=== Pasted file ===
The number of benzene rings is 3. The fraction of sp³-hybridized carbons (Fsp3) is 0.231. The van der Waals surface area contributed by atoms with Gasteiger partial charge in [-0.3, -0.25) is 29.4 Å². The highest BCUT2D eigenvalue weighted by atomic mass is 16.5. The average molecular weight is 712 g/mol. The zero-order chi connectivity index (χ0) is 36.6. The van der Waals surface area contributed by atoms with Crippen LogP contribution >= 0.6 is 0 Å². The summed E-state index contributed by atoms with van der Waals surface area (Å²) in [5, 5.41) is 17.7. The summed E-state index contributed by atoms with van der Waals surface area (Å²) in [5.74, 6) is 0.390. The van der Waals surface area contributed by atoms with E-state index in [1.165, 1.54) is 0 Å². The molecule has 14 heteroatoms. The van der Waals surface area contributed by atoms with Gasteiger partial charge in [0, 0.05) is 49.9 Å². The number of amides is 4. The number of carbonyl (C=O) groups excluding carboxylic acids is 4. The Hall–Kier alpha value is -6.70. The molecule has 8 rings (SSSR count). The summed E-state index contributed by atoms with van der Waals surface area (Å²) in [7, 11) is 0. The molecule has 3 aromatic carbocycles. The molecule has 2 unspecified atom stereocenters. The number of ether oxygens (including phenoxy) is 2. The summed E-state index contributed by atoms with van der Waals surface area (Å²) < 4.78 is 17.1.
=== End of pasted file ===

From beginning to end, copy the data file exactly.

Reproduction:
The number of benzene rings is 3. The fraction of sp³-hybridized carbons (Fsp3) is 0.231. The van der Waals surface area contributed by atoms with Gasteiger partial charge in [-0.3, -0.25) is 29.4 Å². The highest BCUT2D eigenvalue weighted by atomic mass is 16.5. The average molecular weight is 712 g/mol. The zero-order chi connectivity index (χ0) is 36.6. The van der Waals surface area contributed by atoms with Crippen LogP contribution >= 0.6 is 0 Å². The summed E-state index contributed by atoms with van der Waals surface area (Å²) in [5, 5.41) is 17.7. The summed E-state index contributed by atoms with van der Waals surface area (Å²) in [5.74, 6) is 0.390. The van der Waals surface area contributed by atoms with E-state index in [1.165, 1.54) is 0 Å². The molecule has 14 heteroatoms. The van der Waals surface area contributed by atoms with Gasteiger partial charge in [0, 0.05) is 49.9 Å². The number of amides is 4. The number of carbonyl (C=O) groups excluding carboxylic acids is 4. The Hall–Kier alpha value is -6.70. The molecule has 8 rings (SSSR count). The summed E-state index contributed by atoms with van der Waals surface area (Å²) in [7, 11) is 0. The molecule has 3 aromatic carbocycles. The molecule has 2 unspecified atom stereocenters. The number of ether oxygens (including phenoxy) is 2. The summed E-state index contributed by atoms with van der Waals surface area (Å²) < 4.78 is 17.1.